At Re-New we are lucky to be able to take our technicians on with little to no experience and take the time to train them and nurture them into true specialists in their field. But increasingly the construction industry is suffering from a lack of the skilled workers it requires. A recent study by the Scape group showed “the UK needs to recruit as many as 1 million new workers into the construction industry by 2020” they attribute this to the retirement of the so-called “baby-boomers” Generation. Whilst this is certainly a contributing factor I do not believe it is the only one.
Take the recent Brexit vote for example there are “a significant number of skilled and non-skilled roles filled by non-UK nationals” within the construction industry. The lack of immigration (which could be still yet to come) could lead to a skilled workers shortage in the construction industry and project uncertainty is already affecting certain businesses with British architecture firms Make and Sheppard Robson laying off staff in order to maintain their sustainability. The problem is that if we have a surplus of current staff competing for fewer jobs this makes the industry less appealing for new workers who are just setting out for work. Couple this with the new generation of workers who are coming through now often simplified as “Gen Z” who have different expectations about the working environment and conditions than their parents or the “Gen Y” workers who proceeded them. It is of increasing concern that the old fashioned attitudes to construction will not appeal to those workers whom the industry needs to engage with, as evidenced by Wesley Simmons 2015 Article “It’s about time we tuned in to Generation Z” the industry must adapt.
But with 19% of the construction workers set to retire in the next decade, we can assume that the construction industry has an aging population and much of this can be attributed to the culture of the Gen Y and their education. Many construction roles do not require higher education (that is not to say it is not of some benefit) but the “Generation Y” is probably the most university educated in history. The Prevalence of university education is well acknowledged with years of steady growth which statistics show has declined gradually since 2011. This means that a large proportion of the working population is university educated and it is not unreasonable to assume that after years of university education that they may have little desire to take entry level positions within the industry. This causes a skill miss-match where the construction industry requires skilled workers and people require jobs but lack the skills to do them.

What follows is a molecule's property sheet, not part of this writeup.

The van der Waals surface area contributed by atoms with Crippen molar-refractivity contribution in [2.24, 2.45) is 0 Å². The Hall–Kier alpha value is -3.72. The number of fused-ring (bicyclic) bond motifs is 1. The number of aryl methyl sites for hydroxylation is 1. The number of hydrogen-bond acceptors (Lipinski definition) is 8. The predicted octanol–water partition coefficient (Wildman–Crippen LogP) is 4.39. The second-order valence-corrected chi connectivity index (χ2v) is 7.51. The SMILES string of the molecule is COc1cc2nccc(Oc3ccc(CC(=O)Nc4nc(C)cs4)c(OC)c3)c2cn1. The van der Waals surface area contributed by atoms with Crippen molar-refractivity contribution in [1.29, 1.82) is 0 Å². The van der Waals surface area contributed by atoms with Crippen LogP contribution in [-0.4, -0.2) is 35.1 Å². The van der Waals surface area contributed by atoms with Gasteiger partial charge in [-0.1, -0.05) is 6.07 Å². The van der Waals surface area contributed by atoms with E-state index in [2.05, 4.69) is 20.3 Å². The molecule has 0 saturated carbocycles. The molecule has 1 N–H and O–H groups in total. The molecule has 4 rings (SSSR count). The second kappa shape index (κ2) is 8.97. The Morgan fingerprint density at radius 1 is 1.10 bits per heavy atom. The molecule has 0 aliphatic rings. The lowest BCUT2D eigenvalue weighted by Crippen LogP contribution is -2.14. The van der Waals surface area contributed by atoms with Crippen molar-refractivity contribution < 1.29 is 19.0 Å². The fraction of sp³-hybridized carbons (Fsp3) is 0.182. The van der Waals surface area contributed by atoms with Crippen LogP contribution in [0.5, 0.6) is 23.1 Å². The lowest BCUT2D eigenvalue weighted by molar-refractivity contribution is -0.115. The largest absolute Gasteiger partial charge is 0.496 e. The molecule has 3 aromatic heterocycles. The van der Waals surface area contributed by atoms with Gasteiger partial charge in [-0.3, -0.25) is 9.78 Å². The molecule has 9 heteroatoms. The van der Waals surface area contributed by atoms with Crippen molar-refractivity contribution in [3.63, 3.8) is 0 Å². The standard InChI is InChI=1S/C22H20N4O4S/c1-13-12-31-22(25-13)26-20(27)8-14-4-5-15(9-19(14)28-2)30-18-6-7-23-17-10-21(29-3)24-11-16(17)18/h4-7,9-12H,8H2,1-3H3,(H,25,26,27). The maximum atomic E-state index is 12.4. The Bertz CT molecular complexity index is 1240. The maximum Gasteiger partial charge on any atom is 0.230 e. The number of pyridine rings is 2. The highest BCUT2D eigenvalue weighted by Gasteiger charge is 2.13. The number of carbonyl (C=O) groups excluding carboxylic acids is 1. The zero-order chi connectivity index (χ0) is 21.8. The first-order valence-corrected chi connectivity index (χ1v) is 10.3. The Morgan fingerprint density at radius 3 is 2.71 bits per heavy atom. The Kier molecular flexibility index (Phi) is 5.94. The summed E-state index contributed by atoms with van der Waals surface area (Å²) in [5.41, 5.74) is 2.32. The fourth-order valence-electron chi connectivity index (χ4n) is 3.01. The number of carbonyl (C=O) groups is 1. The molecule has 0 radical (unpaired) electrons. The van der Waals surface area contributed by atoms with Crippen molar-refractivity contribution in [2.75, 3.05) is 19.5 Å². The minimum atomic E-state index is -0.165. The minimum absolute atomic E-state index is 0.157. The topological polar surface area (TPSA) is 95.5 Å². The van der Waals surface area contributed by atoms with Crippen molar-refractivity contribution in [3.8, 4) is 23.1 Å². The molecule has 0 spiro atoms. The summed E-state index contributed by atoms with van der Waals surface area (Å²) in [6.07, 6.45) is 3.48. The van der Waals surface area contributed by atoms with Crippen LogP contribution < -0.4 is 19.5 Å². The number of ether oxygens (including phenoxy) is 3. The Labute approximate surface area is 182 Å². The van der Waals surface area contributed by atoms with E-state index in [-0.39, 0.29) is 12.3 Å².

Ultimately there are numerous challenges facing the construction industry and the successful companies will be those who adapt to bring in new skilled workers (through good practices and apprentice schemes) to best garner their workforce. One thing is for sure with “with 42% of public sector managers highlighting the skills shortage as one of the biggest barriers to sustainability in their supply train” they’d had better work fast.
“It’s About time we tuned in to Generation Z” http://www.constructionmanagermagazine.com/management/its-time-we-tuned-generation-z/
How could Brexit affect the UK’s construction industry? <http://www.builderandengineer.co.uk/feature/how-could-brexit-affect-uks-construction-industry>
Sustainability in the Supply Chain <http://www.scapegroup.co.uk/research>
Statistics on Student numbers from https://www.hesa.ac.uk/